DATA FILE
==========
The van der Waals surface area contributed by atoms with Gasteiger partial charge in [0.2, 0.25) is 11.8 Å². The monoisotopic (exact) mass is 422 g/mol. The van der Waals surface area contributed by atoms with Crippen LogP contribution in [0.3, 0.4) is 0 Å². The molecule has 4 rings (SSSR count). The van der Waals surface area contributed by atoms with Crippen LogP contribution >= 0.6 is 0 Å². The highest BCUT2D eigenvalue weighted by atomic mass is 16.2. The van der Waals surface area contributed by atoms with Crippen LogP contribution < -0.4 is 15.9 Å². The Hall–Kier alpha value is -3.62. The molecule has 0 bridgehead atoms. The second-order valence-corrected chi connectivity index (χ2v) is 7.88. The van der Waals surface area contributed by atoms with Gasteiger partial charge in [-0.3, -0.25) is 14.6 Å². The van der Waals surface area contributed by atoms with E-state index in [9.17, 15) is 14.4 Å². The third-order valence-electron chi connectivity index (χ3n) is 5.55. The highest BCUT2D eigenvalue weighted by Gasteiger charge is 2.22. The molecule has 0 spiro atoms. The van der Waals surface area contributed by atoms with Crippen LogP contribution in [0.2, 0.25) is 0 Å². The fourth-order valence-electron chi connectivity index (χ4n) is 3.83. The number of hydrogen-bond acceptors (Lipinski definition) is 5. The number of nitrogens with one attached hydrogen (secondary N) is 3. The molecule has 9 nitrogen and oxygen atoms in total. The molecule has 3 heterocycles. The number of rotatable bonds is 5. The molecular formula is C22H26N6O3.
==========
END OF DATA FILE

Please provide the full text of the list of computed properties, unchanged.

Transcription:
The van der Waals surface area contributed by atoms with Gasteiger partial charge in [0.2, 0.25) is 11.8 Å². The monoisotopic (exact) mass is 422 g/mol. The van der Waals surface area contributed by atoms with Crippen LogP contribution in [0.3, 0.4) is 0 Å². The molecule has 4 rings (SSSR count). The van der Waals surface area contributed by atoms with Crippen LogP contribution >= 0.6 is 0 Å². The highest BCUT2D eigenvalue weighted by atomic mass is 16.2. The van der Waals surface area contributed by atoms with Crippen LogP contribution < -0.4 is 15.9 Å². The Hall–Kier alpha value is -3.62. The molecule has 0 bridgehead atoms. The second-order valence-corrected chi connectivity index (χ2v) is 7.88. The van der Waals surface area contributed by atoms with Gasteiger partial charge in [-0.3, -0.25) is 14.6 Å². The van der Waals surface area contributed by atoms with E-state index in [9.17, 15) is 14.4 Å². The third-order valence-electron chi connectivity index (χ3n) is 5.55. The highest BCUT2D eigenvalue weighted by Gasteiger charge is 2.22. The molecule has 0 spiro atoms. The van der Waals surface area contributed by atoms with Crippen LogP contribution in [0.2, 0.25) is 0 Å². The fourth-order valence-electron chi connectivity index (χ4n) is 3.83. The number of hydrogen-bond acceptors (Lipinski definition) is 5. The number of nitrogens with one attached hydrogen (secondary N) is 3. The molecule has 9 nitrogen and oxygen atoms in total. The molecule has 3 heterocycles. The number of rotatable bonds is 5. The molecular formula is C22H26N6O3.